Energy Central Professional

 

Vietnam spends $5 billion on coal imports


Vietnam Investment Review (VIR)  

 

    In the first seven months of this year, Vietnam spent over $5 billion to import coal for thermal power plants, up 123 per cent on-year.

    According to a forecast from the Ministry of Industry and Trade (MoIT), thermal power plants across the country will need 35 million tonnes of coal to serve power production this year, the major part of which needs to be imported. The figure is expected to increase to 46.5 million tonnes in 2025 and 123.7 million tonnes in 2045.

    The soaring increase in foreign currency used to import coal stems from the rising demand around the globe, causing a cost escalation and a shortage of supply.

    At its peak, the selling price on the global market was pushed up to $450-490 per tonne.

    The MoIT is increasing coal imports from Australia and South Africa to ease the recent shortages that resulted in power losses at manufacturing facilities and to ensure national energy security.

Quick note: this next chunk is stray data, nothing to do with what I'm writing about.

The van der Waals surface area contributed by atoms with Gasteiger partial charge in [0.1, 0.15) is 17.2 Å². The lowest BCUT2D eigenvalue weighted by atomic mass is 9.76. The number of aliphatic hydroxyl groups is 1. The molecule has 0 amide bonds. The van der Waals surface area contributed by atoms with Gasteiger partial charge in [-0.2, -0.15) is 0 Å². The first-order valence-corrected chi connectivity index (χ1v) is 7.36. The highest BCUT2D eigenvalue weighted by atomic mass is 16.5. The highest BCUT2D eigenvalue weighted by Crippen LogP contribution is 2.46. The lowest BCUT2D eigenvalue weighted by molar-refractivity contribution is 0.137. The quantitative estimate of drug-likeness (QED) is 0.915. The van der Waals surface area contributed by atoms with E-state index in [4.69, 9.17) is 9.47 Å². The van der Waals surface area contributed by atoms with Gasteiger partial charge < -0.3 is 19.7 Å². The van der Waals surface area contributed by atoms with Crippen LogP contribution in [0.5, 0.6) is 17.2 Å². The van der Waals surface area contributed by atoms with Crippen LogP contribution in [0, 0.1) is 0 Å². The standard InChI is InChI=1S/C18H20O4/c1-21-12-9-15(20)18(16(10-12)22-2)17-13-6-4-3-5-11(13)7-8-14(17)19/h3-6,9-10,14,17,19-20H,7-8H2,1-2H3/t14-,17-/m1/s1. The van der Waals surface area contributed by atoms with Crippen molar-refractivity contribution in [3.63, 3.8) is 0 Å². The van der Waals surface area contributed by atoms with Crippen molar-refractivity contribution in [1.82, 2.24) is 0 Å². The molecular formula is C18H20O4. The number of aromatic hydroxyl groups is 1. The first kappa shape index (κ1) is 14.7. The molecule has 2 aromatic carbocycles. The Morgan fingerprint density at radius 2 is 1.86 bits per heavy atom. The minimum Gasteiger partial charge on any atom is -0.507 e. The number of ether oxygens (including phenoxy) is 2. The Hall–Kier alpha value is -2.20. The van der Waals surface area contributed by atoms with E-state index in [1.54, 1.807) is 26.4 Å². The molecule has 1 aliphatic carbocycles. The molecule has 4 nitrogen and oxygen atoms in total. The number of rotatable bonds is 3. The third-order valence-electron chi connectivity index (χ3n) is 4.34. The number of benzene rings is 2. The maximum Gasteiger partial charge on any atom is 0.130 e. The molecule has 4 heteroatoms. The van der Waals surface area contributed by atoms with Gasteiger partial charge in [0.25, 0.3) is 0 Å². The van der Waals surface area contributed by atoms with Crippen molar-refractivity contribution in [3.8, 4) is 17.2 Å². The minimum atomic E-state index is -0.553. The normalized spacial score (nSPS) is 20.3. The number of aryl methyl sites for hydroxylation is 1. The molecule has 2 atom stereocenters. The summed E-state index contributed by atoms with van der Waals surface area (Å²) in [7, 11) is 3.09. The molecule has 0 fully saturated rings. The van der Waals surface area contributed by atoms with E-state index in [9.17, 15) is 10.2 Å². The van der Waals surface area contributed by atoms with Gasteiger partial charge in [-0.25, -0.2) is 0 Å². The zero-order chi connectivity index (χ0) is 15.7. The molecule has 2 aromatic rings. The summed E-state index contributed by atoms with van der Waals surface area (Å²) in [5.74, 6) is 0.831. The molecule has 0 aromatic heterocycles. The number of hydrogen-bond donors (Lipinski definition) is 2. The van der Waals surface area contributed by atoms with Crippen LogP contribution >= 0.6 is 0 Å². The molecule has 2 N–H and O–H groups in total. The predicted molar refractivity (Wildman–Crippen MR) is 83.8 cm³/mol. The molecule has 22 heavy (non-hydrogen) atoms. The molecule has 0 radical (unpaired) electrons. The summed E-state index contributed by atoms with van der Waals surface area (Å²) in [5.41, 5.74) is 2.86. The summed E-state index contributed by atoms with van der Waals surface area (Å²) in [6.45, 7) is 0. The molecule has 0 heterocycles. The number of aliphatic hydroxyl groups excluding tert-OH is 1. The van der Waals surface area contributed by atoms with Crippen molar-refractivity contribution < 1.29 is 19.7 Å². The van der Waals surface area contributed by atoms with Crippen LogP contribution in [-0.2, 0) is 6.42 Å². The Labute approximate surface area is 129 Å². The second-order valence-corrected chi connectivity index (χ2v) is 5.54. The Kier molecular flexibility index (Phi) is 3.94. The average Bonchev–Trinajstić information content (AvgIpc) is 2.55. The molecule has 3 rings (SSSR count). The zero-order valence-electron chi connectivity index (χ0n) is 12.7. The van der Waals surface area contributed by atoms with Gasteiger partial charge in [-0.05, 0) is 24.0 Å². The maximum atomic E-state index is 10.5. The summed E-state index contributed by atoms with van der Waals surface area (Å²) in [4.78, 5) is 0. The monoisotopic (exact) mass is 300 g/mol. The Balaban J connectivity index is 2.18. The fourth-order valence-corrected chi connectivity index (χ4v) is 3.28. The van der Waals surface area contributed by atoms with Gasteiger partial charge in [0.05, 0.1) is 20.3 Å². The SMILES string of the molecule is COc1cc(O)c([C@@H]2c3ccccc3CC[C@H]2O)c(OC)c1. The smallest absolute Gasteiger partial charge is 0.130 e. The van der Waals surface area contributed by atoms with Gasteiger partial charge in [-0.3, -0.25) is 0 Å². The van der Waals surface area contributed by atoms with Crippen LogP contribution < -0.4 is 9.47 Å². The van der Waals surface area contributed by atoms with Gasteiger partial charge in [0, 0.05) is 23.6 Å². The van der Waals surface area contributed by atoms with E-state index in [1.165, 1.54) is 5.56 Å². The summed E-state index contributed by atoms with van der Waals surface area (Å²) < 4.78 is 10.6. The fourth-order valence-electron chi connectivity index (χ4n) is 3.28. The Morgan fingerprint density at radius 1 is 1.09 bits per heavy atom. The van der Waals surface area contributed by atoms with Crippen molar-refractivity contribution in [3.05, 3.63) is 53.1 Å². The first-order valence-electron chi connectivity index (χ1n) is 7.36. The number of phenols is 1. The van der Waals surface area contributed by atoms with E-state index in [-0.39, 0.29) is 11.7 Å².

Along with this, thermal power plants are also working with partners to diversify the fuel supply sources for their facilities.

    A representative of the Nghi Son thermal power plant in the central province of Thanh Hoa told VIR, "The plant started operation in February this year, thus we still have storage coal to serve for the plant's operation. However, in the long-term, we will work will partners in South Korea and the Philippines to diversify supply sources and ensure the stable operation of the plant."

    Statistics from the UN Comtrade showed that Vietnam imported about 126,000 tonnes of coal - worth $7.6 million - from South Africa in 2019, 2.6 million tonnes at a cost of $123.4 million in 2020, and spent $360 million on about 7.5 million tonnes in 2021.

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    By Ha Vy

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